ANNE WANNER'S Textiles in History / publications

Linen Embroideries from the Region of Lake Constance
published in: CIETA-Bulletin No 68, 1990, p. 107 - 110, by Anne Wanner-JeanRichard

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  Influence of the upper Rhine Region
  In November 1989 Christie's in London sold some textiles from the former Iklé collection. There were about twenty items of Swiss origin, including ten Swiss linen embroideries. Swiss historical museums brought seven of them back to Switzerland.

The Textile Museum of St Gallen was one of these institutions; it was able to acquire three of the linen pieces and a silk embroidery. These acquisitions were the reason for an exhibition of linen embroideries in St Gallen in 1990 (1). These works of textile art have their origin in the region of Lake Constance, which had been a centre of linen production since the 13th century.

Early examples of the 14th and 15th centuries show many links with the book illumination of the upper Rhine region, and later ones with graphic art of the 16th century in southern Germany. Thus the national borders should not be emphasized as Verena Trudel did in 1954 in her research work on linen embroidery (2).

She compiled a catalogue of about 400 pieces and identified all of them as Swiss linen embroideries. The reason for this designation was that many of them bear the coats of arms of families from the German-speaking region of Switzerland. among the embroideries in Trudel's catalogue there are similarities but great differences as well. First of all they should be divided into two groups.

  The examples of the 14th and 15th centuries form a first and rather coherent group. The format is mostly long and narrow, and relatively few embroidery stitches were used, very often Bokhara couching (Klosterstich). It seems that coloured silks were also frequently used, since fragments can often still be observed. The designs, as now preserved, seem incomplete without the silk.

A very good piece of this first group is the embroidery from Feldbach, 14th century, today in the Basle Historical Museum. Various animals and figures are shown in medaillons. Most interesting is the lefthand border, which shows two dragons with wings and interlaced long necks. Their tails develop into tendrils with various kinds of leaves. Very similar motifs can be found in book illumination from the upper Rhine region in the first half of the 14th century (3).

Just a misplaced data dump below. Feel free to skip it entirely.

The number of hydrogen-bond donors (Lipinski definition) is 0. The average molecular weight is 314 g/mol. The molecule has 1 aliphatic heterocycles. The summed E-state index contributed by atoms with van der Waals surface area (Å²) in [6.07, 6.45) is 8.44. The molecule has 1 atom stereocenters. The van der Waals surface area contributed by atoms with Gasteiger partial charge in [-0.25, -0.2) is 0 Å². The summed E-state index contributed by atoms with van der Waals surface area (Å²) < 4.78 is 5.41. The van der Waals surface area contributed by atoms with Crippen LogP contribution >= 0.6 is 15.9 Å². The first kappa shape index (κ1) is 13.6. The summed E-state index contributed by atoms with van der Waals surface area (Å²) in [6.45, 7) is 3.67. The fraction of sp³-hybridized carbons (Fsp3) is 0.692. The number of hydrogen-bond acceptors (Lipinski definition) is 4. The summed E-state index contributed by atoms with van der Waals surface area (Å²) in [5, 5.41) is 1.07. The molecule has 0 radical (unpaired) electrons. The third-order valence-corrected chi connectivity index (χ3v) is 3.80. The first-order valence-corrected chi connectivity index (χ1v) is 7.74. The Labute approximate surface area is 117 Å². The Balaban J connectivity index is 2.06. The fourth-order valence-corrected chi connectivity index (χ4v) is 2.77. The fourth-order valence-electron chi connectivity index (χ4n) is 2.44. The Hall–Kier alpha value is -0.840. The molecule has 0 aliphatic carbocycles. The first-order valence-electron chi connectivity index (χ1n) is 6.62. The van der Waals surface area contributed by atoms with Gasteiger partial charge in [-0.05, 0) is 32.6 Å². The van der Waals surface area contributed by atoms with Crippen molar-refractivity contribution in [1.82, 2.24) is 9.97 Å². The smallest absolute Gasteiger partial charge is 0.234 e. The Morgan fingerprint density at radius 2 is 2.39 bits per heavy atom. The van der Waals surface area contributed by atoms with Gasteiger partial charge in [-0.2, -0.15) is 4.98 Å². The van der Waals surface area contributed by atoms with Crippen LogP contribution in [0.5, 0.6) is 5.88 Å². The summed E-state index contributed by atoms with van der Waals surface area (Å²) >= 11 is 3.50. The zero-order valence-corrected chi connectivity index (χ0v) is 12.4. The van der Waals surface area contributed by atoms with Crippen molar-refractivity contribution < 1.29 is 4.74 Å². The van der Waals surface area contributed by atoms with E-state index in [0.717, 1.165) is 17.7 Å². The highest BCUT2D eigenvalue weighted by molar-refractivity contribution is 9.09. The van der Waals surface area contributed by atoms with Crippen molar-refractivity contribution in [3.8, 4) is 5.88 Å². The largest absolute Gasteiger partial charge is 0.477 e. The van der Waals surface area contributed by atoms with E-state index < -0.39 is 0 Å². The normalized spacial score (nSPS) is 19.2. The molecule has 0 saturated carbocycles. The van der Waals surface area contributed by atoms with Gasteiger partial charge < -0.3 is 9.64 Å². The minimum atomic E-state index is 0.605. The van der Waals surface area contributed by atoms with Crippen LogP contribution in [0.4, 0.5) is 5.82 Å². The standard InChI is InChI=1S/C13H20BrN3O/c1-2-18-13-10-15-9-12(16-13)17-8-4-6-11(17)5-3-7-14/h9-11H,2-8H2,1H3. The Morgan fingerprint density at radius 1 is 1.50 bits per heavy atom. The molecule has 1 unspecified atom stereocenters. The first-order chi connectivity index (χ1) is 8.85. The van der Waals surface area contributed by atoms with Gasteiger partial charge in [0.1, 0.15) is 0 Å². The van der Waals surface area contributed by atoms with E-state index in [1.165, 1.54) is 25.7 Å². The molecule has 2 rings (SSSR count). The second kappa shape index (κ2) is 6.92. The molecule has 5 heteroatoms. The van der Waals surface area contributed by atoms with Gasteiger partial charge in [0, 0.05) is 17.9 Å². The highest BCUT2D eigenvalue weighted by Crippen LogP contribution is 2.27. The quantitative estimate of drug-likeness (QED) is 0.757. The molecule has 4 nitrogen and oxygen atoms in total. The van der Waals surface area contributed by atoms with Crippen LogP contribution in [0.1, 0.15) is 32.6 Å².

1 - Anne Wanner,
Leinenstickereien aus der ehemaligen Sammlung Leopold Iklé, St. Gallen 1990.
2 - Verena Trudel,
Schweizerische Leinenstickereien, Bern 1954.
3 - Ellen Beer describes this style of initials in her book:
Beiträge zur oberrheinischen Buchmalerei, Basel und Stuttgart 1959, p. 7.
4 - The antependia from Engelberg, now in the Textile Museum of St Gallen, are dealt with in Mensch und Tier, exhibition catalogue, 1975, St Gallen, and also in Brigitta Schmedding,
Mittelalterliche Textilien, Bern 1978, p. 133.


Detail of linen embroidery, 14th c.,
Basle Historical Museum (1883/100)

Detail of initial, Gradual of St. Katharinental, 1312,
Zürich, National Museum, MS. 128, fol. 156

  The embroidery of Mary and John, dating from the 15th century, belonged to the Iklé collection and before that to the Meyer-am-Rhyn collection. The Textile Museum of St Gallen was able to buy it at Christie's auction in London in November 1989. Here the design seems to be very incomplete because the silk threads are missing.

It is conceivable that the ground was covered with coloured silks as in the antependia from Engelberg, now in the Textile Museum at St Gallen, of about 1330. These embroideries were certainly made in the convent of Engelberg, and they too show the influence of the upper Rhine book illumination (4).

In addition it is known from the so-called "weaving frescoes" of Constance, dating from around 1316, that silk manufacturing had been introduced into the region at that time. An inscription in Constance says: "Side spul ich ane nit" (I am spooling silk without any difficulties).


Detail of Mary and John, 15th c., silk threads are missing


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